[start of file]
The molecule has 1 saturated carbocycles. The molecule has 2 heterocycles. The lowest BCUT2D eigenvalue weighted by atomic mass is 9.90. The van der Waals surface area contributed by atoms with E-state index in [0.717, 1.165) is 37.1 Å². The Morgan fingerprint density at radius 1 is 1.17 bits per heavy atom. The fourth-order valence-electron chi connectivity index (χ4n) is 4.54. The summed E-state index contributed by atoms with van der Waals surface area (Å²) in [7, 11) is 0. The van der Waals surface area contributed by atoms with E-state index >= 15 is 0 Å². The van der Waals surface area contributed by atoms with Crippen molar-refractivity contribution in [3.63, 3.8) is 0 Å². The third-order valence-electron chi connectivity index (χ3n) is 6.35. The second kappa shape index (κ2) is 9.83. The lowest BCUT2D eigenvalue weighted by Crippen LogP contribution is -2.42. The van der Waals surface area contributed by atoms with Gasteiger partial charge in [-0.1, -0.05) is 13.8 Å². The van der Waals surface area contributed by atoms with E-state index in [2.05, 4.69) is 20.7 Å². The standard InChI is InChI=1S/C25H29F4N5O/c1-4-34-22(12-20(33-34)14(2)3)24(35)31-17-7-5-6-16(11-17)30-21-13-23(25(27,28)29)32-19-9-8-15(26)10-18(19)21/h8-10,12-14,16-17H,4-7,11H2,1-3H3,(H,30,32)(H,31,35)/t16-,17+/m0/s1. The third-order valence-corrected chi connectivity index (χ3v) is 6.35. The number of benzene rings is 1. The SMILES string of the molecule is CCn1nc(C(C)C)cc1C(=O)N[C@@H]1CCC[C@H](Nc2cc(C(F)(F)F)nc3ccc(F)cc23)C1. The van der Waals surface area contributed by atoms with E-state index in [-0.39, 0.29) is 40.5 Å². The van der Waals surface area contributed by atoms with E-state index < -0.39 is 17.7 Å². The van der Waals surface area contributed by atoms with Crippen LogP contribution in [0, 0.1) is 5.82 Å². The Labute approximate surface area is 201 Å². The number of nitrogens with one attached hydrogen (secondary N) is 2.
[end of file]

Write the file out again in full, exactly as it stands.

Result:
The molecule has 1 saturated carbocycles. The molecule has 2 heterocycles. The lowest BCUT2D eigenvalue weighted by atomic mass is 9.90. The van der Waals surface area contributed by atoms with E-state index in [0.717, 1.165) is 37.1 Å². The Morgan fingerprint density at radius 1 is 1.17 bits per heavy atom. The fourth-order valence-electron chi connectivity index (χ4n) is 4.54. The summed E-state index contributed by atoms with van der Waals surface area (Å²) in [7, 11) is 0. The van der Waals surface area contributed by atoms with E-state index >= 15 is 0 Å². The van der Waals surface area contributed by atoms with Crippen molar-refractivity contribution in [3.63, 3.8) is 0 Å². The third-order valence-electron chi connectivity index (χ3n) is 6.35. The second kappa shape index (κ2) is 9.83. The lowest BCUT2D eigenvalue weighted by Crippen LogP contribution is -2.42. The van der Waals surface area contributed by atoms with Gasteiger partial charge in [-0.1, -0.05) is 13.8 Å². The van der Waals surface area contributed by atoms with E-state index in [2.05, 4.69) is 20.7 Å². The standard InChI is InChI=1S/C25H29F4N5O/c1-4-34-22(12-20(33-34)14(2)3)24(35)31-17-7-5-6-16(11-17)30-21-13-23(25(27,28)29)32-19-9-8-15(26)10-18(19)21/h8-10,12-14,16-17H,4-7,11H2,1-3H3,(H,30,32)(H,31,35)/t16-,17+/m0/s1. The third-order valence-corrected chi connectivity index (χ3v) is 6.35. The number of benzene rings is 1. The SMILES string of the molecule is CCn1nc(C(C)C)cc1C(=O)N[C@@H]1CCC[C@H](Nc2cc(C(F)(F)F)nc3ccc(F)cc23)C1. The van der Waals surface area contributed by atoms with E-state index in [-0.39, 0.29) is 40.5 Å². The van der Waals surface area contributed by atoms with E-state index < -0.39 is 17.7 Å². The van der Waals surface area contributed by atoms with Crippen LogP contribution in [0, 0.1) is 5.82 Å². The Labute approximate surface area is 201 Å². The number of nitrogens with one attached hydrogen (secondary N) is 2.